GOSH, some great idea's guys!!!

                        I put on over 12 different "Breed Inspections"!! Organized them, managed them,etc!

                        Okay, you all just inspired me to have more imagination!! I was really just plain "stuck" and feeling like my stuff wasn't "important" --- been a really hard last few months and have been so down. Hard to have imagination when your down, but this just lifted me!!! THANKS GUYS!!!!!
                        *Better to have loved than to have never loved at all.*
                        ALWAYS Blessings NEVER losses.

                        Comment


                        • #13
                          It sounds like you should be looking for event planning jobs!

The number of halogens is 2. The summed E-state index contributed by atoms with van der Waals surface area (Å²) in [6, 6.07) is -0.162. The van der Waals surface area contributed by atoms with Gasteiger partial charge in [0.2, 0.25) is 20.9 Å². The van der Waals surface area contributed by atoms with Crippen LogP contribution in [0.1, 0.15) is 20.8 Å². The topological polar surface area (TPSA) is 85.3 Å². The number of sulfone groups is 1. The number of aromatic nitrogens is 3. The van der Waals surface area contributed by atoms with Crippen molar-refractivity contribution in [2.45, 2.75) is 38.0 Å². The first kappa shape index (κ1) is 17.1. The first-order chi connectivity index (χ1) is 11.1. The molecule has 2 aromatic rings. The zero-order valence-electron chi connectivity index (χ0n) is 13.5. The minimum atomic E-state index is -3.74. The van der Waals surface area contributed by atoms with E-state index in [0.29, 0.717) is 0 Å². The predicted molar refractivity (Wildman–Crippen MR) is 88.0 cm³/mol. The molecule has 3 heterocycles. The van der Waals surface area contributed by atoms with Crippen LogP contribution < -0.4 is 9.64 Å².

Comment

                          • Original Poster

                            #14
                            Thats and idea..

                            Originally posted by sketcher View Post
                            It sounds like you should be looking for event planning jobs!


                            Haven't thought of that.... see----the more brains involved the better!!!
                            *Better to have loved than to have never loved at all.*
                            ALWAYS Blessings NEVER losses.

                            Comment

                            Working...
                            X